# Difference between revisions of "2005 AMC 10B Problems/Problem 24"

## Problem

Let $x$ and $y$ be two-digit integers such that $y$ is obtained by reversing the digits of $x$. The integers $x$ and $y$ satisfy $x^2 - y^2 = m^2$ for some positive integer $m$. What is $x + y + m$?

$\textbf{(A) } 88 \qquad \textbf{(B) } 112 \qquad \textbf{(C) } 116 \qquad \textbf{(D) } 144 \qquad \textbf{(E) } 154$

## Solution 1

Let $x = 10a+b, y = 10b+a$. The given conditions imply $x>y$, which implies $a>b$, and they also imply that both $a$ and $b$ are nonzero.

Then, $x^2 - y^2 = (x-y)(x+y) = (9a - 9b)(11a + 11b) = 99(a-b)(a+b) = m^2$.

Since this must be a perfect square, all the exponents in its prime factorization must be even. $99$ factorizes into $3^2 \cdot 11$, so $11|(a-b)(a+b)$. However, the maximum value of $a-b$ is $9-1=8$, so $11|a+b$. The maximum value of $a+b$ is $9+8=17$, so $a+b=11$.

Then, we have $33^2(a-b) = m^2$, so $a-b$ is a perfect square, but the only perfect squares that are within our bound on $a-b$ are $1$ and $4$. We know $a+b=11$, and, for $a-b=1$, adding equations to eliminate $b$ gives us $2a=12 \Longrightarrow a=6, b=5$. Testing $a-b=4$ gives us $2a=15 \Longrightarrow a=\frac{15}{2}, b=\frac{7}{2}$, which is impossible, as $a$ and $b$ must be digits. Therefore, $(a,b) = (6,5)$, and $x+y+m=\boxed{\textbf{(E) }154}$.

## Solution 2

The first steps are the same as Solution 1. Let $x = 10a+b, y = 10b+a$, where we know that a and b are digits (whole numbers less than $10$).

Like Solution 1, we end up getting $(9a - 9b)(11a + 11b) = 99(a-b)(a+b) = m^2$. This is where the solution diverges.

We know that the left side of the equation is a perfect square because $m$ is an integer. If we factor $99$ into its prime factors, we get $3^2\cdot 11$. In order to get a perfect square on the left side, $(a-b)(a+b)$ must make both prime exponents even. Because the a and b are digits, a simple guess would be that $(a+b)$ (the bigger number) equals $11$ while $(a-b)$ is a factor of nine (1 or 9). The correct guesses are $a = 6, b = 5$ causing $x = 65, y = 56,$ and $m = 33$. The sum of the numbers is $\boxed{\textbf{(E) }154}$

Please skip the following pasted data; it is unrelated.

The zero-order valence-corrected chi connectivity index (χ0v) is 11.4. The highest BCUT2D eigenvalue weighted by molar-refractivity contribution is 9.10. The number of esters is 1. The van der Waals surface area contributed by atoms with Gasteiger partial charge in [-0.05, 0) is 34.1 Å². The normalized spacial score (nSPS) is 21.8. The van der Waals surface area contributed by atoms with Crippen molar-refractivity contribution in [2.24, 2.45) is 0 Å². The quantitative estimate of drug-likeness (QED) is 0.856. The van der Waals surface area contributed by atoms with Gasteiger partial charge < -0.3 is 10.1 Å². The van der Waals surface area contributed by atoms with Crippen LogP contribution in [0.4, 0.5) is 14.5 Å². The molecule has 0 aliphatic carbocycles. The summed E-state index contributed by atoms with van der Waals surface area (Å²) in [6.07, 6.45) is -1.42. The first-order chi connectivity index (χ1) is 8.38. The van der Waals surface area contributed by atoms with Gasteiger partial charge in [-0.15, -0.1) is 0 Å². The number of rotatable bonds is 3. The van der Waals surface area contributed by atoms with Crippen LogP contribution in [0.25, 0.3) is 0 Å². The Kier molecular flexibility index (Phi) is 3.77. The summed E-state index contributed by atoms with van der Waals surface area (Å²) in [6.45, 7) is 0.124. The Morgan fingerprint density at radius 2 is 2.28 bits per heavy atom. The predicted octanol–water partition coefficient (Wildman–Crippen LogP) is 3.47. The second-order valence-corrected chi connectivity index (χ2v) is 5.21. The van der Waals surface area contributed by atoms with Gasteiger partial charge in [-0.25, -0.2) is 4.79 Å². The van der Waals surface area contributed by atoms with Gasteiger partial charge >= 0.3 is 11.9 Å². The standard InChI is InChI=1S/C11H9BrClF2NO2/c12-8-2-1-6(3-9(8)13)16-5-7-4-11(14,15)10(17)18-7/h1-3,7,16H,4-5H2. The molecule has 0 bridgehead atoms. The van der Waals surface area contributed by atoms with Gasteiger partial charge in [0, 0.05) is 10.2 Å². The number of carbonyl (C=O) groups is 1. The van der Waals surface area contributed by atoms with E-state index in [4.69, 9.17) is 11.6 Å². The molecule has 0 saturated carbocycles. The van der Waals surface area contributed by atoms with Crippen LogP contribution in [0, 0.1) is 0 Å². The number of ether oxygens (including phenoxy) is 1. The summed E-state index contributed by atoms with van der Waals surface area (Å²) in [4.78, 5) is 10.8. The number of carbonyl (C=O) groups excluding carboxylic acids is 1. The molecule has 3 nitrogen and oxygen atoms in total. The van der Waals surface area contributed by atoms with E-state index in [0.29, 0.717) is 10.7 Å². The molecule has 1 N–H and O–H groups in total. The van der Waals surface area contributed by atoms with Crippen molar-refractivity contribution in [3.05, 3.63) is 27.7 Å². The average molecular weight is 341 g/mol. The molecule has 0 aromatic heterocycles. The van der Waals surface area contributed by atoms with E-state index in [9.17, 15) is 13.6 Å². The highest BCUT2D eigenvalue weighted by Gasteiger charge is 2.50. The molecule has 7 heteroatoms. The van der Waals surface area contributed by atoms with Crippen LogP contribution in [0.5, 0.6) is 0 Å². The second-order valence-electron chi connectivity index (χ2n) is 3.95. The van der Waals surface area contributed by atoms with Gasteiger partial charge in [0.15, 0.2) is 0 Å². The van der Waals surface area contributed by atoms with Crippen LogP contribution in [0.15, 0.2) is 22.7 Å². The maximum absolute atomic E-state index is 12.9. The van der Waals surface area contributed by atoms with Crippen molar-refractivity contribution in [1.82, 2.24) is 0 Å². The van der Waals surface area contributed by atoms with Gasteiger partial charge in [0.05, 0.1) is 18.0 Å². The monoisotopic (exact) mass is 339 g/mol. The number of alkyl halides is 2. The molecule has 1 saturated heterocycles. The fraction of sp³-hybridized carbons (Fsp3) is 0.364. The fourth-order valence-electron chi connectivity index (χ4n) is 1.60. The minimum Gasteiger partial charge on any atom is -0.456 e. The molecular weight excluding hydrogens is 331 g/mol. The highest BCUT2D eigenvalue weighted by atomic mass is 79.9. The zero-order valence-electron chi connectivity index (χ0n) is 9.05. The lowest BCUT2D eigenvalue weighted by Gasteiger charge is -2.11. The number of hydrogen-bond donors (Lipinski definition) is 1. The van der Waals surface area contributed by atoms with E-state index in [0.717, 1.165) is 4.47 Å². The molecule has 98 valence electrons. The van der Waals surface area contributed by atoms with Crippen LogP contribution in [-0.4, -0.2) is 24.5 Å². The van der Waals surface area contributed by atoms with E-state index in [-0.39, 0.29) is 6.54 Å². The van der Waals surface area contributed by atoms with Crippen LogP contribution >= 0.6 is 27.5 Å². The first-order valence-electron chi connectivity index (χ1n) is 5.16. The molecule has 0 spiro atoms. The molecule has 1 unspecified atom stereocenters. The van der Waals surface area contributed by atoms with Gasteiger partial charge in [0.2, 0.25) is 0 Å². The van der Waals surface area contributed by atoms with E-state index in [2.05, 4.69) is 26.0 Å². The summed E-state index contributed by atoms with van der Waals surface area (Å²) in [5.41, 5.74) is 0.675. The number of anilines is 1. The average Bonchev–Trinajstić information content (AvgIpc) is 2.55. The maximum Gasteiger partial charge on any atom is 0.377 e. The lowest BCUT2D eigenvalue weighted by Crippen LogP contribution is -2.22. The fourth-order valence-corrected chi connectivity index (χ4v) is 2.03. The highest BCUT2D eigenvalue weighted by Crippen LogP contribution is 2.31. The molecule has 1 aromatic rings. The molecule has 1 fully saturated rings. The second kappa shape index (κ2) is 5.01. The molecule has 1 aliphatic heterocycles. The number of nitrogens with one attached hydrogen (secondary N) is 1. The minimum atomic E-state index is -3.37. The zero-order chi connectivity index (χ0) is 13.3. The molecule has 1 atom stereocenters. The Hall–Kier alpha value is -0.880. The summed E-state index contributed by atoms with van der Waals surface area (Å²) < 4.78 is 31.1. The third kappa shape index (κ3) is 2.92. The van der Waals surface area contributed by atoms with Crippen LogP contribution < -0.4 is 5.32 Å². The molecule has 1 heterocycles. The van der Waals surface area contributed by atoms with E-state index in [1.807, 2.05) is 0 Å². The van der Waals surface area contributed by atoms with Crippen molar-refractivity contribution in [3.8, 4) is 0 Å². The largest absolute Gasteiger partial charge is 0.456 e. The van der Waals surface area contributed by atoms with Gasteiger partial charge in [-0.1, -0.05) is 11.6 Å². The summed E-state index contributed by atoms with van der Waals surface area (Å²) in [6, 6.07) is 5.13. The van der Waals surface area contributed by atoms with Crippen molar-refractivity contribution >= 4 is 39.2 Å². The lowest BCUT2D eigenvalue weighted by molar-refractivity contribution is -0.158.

## Solution 3

Once again, the solution is quite similar as the above solutions. Since $x$ and $y$ are two digit integers, we can write $x = 10a+b, y = 10b+a$ and because $x^2 - y^2 = (x-y)(x+y)$, substituting and factoring, we get $99(a+b)(a-b) = m^2$.

Therefore, $(a+b)(a-b) = \frac{m^2}{99}$ and $\frac{m^2}{99}$ must be an integer. A quick strategy is to find the smallest such integer $m$ such that $\frac{m^2}{99}$ is an integer. We notice that 99 has a prime factorization of $3^2 \cdot 11.$

Let $m^2 = n.$ Since we need a perfect square and 3 is already squared, we just need to square 11. So $3^2 \cdot 11^2$ gives us 1089 as $n$ and $m = \sqrt{1089} = 33.$ We now get the equation $(x-y)(x+y) = 33^2$, which we can also write as $(x-y)(x+y) = 11^2 \cdot 3^2$.

A very simple guess assumes that $x-y=3^2$ and $x+y=11^2$ since $x$ and $y$ are positive. Finally, we come to the conclusion that $x=65$ and $y=56$, so $x+y+m$ $=$ $\boxed{\textbf{(E) }154}$.

Note that all of the solutions used $a+b$ or $a-b$ as part of their solution.

## Solution 4

Continue the same as Solution $3$ until we get $33$. Knowing that $33^2 = 1089$, we have narrowed down our Pythagorean triples. We know that the $2$ other squares should be larger than $33^2$, so we can start testing.

If we start testing the $40$s, it is fruitless since the closest to $33^2$ would be $33 - 45 - 54$ which is not a Pythagorean triple. We can start by testing out the $50$s, and it turns our that $33 - 56 - 65$ is a Pythagorean triple. Therefore, our answer is $33+56+65$ = $\boxed{\textbf{(C) }144}$.

~Arcticturn